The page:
Grow a Sacrificial Crop to Stop Slugs


Grow a Sacrificial Crop to Stop Slugs
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One suggestion to stop slugs is having a sacrificial crop. Slugs can be diverted away from the money crop if you have one available. The way that he does it is to enclose 4 lower beds and grow a single row of leaf lettuce for that purpose. Although slugs and snails may come up into the raised beds, they will stay in the lower levels, eating on the lettuce happily.

Professionals say that the primary benefit of growing loose-leaf lettuce is the ability of the lettuce to keep growing, even if the slugs are damaging the crowns.

Plants in pots vs slugs

To protect your potted plants from slugs, smear equal quantities of Vaseline and rock salt around the edge of the pot. Any container-grown vegetables will be kept snail and slug free.

Beneficial Netamodes

Netamodes can be good or bad, however choosing the right sort can really aid your garden. These multicellular animals, if chosen correctly, can eject bacteria inside pest’s bodies and in turn this can be used to eradicate a pest problem in a biological fashion. It’s a complex thing to explain but simple in practice and if you want to know more, check out this post on Gardener’s Path.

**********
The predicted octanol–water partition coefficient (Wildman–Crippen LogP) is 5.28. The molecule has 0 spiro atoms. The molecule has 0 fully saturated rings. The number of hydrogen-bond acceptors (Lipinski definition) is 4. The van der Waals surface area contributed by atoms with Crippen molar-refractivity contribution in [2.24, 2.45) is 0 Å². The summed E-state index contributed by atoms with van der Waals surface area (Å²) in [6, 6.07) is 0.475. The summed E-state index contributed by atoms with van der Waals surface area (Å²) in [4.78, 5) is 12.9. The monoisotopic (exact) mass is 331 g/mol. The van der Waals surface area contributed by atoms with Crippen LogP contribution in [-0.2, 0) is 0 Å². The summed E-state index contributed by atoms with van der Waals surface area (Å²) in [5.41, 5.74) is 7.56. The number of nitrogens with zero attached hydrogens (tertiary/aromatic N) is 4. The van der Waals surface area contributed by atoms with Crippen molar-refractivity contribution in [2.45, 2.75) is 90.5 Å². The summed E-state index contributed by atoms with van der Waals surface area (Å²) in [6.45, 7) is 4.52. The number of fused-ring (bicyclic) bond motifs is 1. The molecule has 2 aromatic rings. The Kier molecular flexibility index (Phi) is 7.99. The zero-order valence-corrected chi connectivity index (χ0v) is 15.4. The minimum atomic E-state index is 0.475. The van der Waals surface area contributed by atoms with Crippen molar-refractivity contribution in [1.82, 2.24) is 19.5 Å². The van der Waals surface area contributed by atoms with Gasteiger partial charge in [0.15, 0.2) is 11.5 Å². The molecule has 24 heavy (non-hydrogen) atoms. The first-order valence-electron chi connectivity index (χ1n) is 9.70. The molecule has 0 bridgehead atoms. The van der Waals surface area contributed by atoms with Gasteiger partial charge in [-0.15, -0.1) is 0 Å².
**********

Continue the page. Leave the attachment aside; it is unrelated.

What to do about carrot fly

If you have a fairly large scale carrot growing operation, they should be closed in upright 3 foot sections of Enviromesh Carrot flies are not able to reach over 3 feet in height so they won’t get into the carrot bed. You will be harvesting carrots all year long.

If you only have a few carrots in your patch or if you don’t want to build a cage, you can use diluted Olbasoil. This oil is a blend of numerous essential oils, including peppermint, Juniper Berry, eucalyptus, menthol and clove. Three drops can be included in a regular watering can to water the carrots once weekly. You may appreciate the smell but the carrot fly will hate it.

Keep Your Cabbages Free of White Caterpillars

When you look at Adrian’s brassica bed, the one thing you will not see is damage from insects or birds. That is why you can trust his advice on white caterpillars to keep your patch free of these insects. Simply walk through the rows and check the back of the leaves once a week or preferably, twice a week.

If you begin to see bright yellow eggs on the back of the leaves, squash them with your fingers and continue looking. Even if you happen to miss some and they grow to caterpillars, you can remove them manually.


When you crisscross buzz lines over your beds, pigeons will not be able to access them easily. You can use videotape, because it works better than standard lines. It works better because it is broad and reflective.

Crop to Stop Slugs

Crop to Stop Slugs

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